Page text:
Cello-gum turns coconut jelly biowaste into additives

(Image: Chulalongkorn University)

Researches from the Petroleum and Petrochemical College at Chulalongkorn University have discovered cello-gum, which transforms coconut jelly biowaste into food ingredients.

Cello-gum is a nanocellulose product derived from coconut jelly, utilising raw materials abundant in Thailand. The residual jelly scraps, typically discarded as waste from the coconut jelly production process, are transformed into products that serve as additives in food, medicines, and cosmetics by applying bacterial cellulose to a chemical process using biotechnology. These additives can control the viscosity and provide texture to various products. Cello-gum is also noted for its purity, efficiency, and economic benefits compared to imported additives. 

The collaboration between the researchers and coconut jelly producer Ampol Food Processing had aimed to increase the value of waste generated by the food and agricultural industries, and aligns with the creation of a zero-waste society.

Coconut jelly, or nata de coco, a natural material whose scientific structure is bacterial cellulose, or BC, possesses strong mechanical properties, high porosity, and substantial water absorption capacity. It is easily moldable, biodegradable, and non-toxic. When used as a composite material or additive, coconut jelly enhances properties, such as ensuring good adhesion of other substances, and has various applications.

Dr Hathaikarn Manuspiya, director of the Centre of Excellence in Petrochemical and Materials Technology, lecturer at Chulalongkorn University’s Petroleum and Petrochemical College, and founder of BioNext Company, led the team, which also included Dr Sarute Ummartyotin, Dr Pongpat Sukhavattanakul, Phiyawat Sathidvongkun, and Varoon Varanyanond.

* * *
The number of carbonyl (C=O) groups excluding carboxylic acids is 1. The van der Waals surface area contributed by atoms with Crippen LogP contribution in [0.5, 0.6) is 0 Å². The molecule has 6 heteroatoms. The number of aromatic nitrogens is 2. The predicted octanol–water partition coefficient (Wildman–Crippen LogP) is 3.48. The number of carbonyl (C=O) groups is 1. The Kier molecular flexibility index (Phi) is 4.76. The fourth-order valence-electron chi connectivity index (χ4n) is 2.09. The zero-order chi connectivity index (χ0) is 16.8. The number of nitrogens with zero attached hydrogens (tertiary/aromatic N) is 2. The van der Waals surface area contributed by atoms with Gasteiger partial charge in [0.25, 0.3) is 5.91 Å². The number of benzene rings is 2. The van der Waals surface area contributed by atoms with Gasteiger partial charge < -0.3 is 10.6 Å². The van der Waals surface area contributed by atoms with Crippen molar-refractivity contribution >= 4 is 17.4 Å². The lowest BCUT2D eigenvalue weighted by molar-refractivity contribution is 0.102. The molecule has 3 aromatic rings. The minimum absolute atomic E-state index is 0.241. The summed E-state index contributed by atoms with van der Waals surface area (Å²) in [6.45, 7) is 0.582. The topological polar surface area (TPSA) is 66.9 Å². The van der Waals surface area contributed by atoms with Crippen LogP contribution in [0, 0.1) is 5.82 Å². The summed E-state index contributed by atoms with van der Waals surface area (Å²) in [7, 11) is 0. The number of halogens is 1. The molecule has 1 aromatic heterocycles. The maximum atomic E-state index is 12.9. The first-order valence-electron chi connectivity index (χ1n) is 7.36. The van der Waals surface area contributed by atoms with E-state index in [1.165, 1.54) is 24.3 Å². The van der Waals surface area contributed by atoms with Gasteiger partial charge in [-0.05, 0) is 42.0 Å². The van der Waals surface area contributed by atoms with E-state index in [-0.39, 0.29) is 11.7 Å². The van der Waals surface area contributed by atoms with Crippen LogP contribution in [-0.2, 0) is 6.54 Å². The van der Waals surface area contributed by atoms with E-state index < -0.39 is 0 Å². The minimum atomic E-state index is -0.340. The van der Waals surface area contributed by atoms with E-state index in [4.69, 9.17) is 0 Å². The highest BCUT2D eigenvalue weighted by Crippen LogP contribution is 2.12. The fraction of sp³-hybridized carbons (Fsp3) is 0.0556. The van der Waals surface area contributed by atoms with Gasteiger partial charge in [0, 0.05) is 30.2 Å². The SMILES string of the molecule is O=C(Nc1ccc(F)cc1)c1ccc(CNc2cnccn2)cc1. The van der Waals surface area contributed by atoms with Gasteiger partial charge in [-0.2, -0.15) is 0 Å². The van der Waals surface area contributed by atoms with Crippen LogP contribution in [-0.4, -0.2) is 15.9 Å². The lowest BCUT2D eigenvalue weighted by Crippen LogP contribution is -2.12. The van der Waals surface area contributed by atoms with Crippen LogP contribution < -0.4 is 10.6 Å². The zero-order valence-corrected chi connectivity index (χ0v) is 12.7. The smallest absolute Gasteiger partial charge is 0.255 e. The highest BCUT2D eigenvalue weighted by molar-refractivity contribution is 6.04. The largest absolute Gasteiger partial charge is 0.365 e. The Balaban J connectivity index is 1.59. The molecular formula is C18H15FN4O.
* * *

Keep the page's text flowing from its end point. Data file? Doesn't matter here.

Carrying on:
“Food stabilisers play a pivotal role in industries such as food, cosmetics, and medicine,” elaborated Dr Hathaikarn. “In rice milk products, for example, additive substances maintain colloidal properties, preventing the milk from separating into layers. This enhances the texture, giving the product the appearance of containing rice. The same goes for fruit juices that often incorporate cellulose-based additives to augment content.” 

“Upon discovering research on transforming coconut jelly scraps into high-value materials, the company expressed interest in such possibilities,” Dr Hathaikarn said. “Enormous amounts of scrap are generated daily during the production process and typically discarded through burning. By repurposing them into additives, we can contribute to reducing Thailand’s importation of various additives, which amounts to over ten billion baht per year.” 

Dr Hathaikarn said: “The additives are high in purity and safe. Given their market demand, Cello-gum stands as a good example of innovation with enormous potential for industrial development.”

The bacterium responsible for producing coconut jelly is Acetobacter xylinum, which can be cultured in a lab and fed with sugar and carbon sources, with coconut water serving as nourishment. In turn, the bacteria excretes fibre, a type of cellulose. Besides coconut jelly, various agricultural wastes, despite containing smaller amounts of cellulose, can also be turned into cello-gum.

“Unlike wood or other plants like bagasse or cassava, which yield only about 30% cellulose, coconut jelly provides more cellulose content. Additionally, the production process can incorporate bagasse, corn, and pineapple, albeit with potential alterations or additions,” said Dr Hathaikarn.

The collaborative project was selected as one of twelve finalists in the Rising Star Project by the Office of the Permanent Secretary, Ministry of Higher Education, Science, Research, and Innovation in 2020. The initiative secured funding to establish a pilot plant for collecting coconut jelly scraps and transforming them into additives for use in the food, medicine, and cosmetics industries.

In 2023, cello-gum secured a place in the Angel Fund project. The success of its pilot plant has also prompted the establishment of Bionext Co, a spin-off company from the College of Petroleum and Petrochemicals, and Centre for Excellence in Petrochemical and Materials Technology. This company aims to expand commercial production capacities and collaborate with various large companies. To do so, Bionext will test work development, conduct research, and propose projects.